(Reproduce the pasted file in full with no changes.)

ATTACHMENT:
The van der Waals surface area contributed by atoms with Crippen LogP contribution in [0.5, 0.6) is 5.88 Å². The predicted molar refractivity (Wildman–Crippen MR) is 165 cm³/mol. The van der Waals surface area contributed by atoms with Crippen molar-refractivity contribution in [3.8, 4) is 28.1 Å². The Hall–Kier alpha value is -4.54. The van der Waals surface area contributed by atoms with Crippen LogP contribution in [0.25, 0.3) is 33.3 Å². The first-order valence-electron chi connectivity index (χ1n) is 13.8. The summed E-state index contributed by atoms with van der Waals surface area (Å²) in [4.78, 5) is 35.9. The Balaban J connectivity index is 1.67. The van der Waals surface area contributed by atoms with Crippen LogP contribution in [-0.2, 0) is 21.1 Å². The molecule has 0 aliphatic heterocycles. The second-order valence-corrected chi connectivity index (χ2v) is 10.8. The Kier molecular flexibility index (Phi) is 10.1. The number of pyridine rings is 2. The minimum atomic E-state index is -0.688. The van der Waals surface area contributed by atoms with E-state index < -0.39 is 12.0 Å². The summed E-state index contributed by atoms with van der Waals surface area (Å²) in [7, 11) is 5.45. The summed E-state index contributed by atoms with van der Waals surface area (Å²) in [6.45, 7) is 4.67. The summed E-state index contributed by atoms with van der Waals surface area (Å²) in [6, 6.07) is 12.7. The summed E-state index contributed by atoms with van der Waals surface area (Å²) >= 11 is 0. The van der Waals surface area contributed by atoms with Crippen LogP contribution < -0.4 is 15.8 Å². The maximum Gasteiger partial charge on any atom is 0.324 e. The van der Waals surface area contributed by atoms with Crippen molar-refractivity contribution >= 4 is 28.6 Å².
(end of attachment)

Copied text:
The van der Waals surface area contributed by atoms with Crippen LogP contribution in [0.5, 0.6) is 5.88 Å². The predicted molar refractivity (Wildman–Crippen MR) is 165 cm³/mol. The van der Waals surface area contributed by atoms with Crippen molar-refractivity contribution in [3.8, 4) is 28.1 Å². The Hall–Kier alpha value is -4.54. The van der Waals surface area contributed by atoms with Crippen LogP contribution in [0.25, 0.3) is 33.3 Å². The first-order valence-electron chi connectivity index (χ1n) is 13.8. The summed E-state index contributed by atoms with van der Waals surface area (Å²) in [4.78, 5) is 35.9. The Balaban J connectivity index is 1.67. The van der Waals surface area contributed by atoms with Crippen LogP contribution in [-0.2, 0) is 21.1 Å². The molecule has 0 aliphatic heterocycles. The second-order valence-corrected chi connectivity index (χ2v) is 10.8. The Kier molecular flexibility index (Phi) is 10.1. The number of pyridine rings is 2. The minimum atomic E-state index is -0.688. The van der Waals surface area contributed by atoms with E-state index < -0.39 is 12.0 Å². The summed E-state index contributed by atoms with van der Waals surface area (Å²) in [7, 11) is 5.45. The summed E-state index contributed by atoms with van der Waals surface area (Å²) in [6.45, 7) is 4.67. The summed E-state index contributed by atoms with van der Waals surface area (Å²) in [6, 6.07) is 12.7. The summed E-state index contributed by atoms with van der Waals surface area (Å²) >= 11 is 0. The van der Waals surface area contributed by atoms with Crippen LogP contribution < -0.4 is 15.8 Å². The maximum Gasteiger partial charge on any atom is 0.324 e. The van der Waals surface area contributed by atoms with Crippen molar-refractivity contribution >= 4 is 28.6 Å².